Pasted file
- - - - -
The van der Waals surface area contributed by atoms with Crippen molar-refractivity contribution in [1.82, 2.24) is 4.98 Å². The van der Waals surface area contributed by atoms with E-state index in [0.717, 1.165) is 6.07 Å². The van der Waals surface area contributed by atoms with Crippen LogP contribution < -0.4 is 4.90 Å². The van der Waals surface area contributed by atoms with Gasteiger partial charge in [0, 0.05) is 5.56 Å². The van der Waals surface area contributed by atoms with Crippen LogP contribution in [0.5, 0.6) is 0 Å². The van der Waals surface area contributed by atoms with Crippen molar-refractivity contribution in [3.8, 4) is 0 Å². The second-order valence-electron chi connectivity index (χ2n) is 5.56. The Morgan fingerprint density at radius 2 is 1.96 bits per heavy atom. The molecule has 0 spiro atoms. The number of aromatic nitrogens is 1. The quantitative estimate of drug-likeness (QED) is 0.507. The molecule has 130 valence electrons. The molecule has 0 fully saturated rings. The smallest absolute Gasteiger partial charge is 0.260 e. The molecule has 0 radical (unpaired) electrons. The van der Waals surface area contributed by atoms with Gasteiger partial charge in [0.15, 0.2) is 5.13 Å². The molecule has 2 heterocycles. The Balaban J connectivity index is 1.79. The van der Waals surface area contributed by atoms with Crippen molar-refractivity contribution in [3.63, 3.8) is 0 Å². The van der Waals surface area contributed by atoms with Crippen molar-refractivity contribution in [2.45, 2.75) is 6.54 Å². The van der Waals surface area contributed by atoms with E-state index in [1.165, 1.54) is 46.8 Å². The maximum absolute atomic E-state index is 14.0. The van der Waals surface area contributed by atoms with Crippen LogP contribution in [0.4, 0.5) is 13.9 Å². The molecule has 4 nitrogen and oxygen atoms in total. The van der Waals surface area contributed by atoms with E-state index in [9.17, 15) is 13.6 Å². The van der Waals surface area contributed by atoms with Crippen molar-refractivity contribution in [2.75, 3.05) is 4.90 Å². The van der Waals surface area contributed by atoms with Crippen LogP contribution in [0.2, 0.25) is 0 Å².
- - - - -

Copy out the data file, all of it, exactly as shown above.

The van der Waals surface area contributed by atoms with Crippen molar-refractivity contribution in [1.82, 2.24) is 4.98 Å². The van der Waals surface area contributed by atoms with E-state index in [0.717, 1.165) is 6.07 Å². The van der Waals surface area contributed by atoms with Crippen LogP contribution < -0.4 is 4.90 Å². The van der Waals surface area contributed by atoms with Gasteiger partial charge in [0, 0.05) is 5.56 Å². The van der Waals surface area contributed by atoms with Crippen LogP contribution in [0.5, 0.6) is 0 Å². The van der Waals surface area contributed by atoms with Crippen molar-refractivity contribution in [3.8, 4) is 0 Å². The second-order valence-electron chi connectivity index (χ2n) is 5.56. The Morgan fingerprint density at radius 2 is 1.96 bits per heavy atom. The molecule has 0 spiro atoms. The number of aromatic nitrogens is 1. The quantitative estimate of drug-likeness (QED) is 0.507. The molecule has 130 valence electrons. The molecule has 0 fully saturated rings. The smallest absolute Gasteiger partial charge is 0.260 e. The molecule has 0 radical (unpaired) electrons. The van der Waals surface area contributed by atoms with Gasteiger partial charge in [0.15, 0.2) is 5.13 Å². The molecule has 2 heterocycles. The Balaban J connectivity index is 1.79. The van der Waals surface area contributed by atoms with Crippen molar-refractivity contribution in [3.63, 3.8) is 0 Å². The van der Waals surface area contributed by atoms with Crippen molar-refractivity contribution in [2.45, 2.75) is 6.54 Å². The van der Waals surface area contributed by atoms with E-state index in [1.165, 1.54) is 46.8 Å². The maximum absolute atomic E-state index is 14.0. The van der Waals surface area contributed by atoms with Crippen LogP contribution in [0.4, 0.5) is 13.9 Å². The molecule has 4 nitrogen and oxygen atoms in total. The van der Waals surface area contributed by atoms with E-state index in [9.17, 15) is 13.6 Å². The van der Waals surface area contributed by atoms with Crippen molar-refractivity contribution in [2.75, 3.05) is 4.90 Å². The van der Waals surface area contributed by atoms with Crippen LogP contribution in [0.2, 0.25) is 0 Å².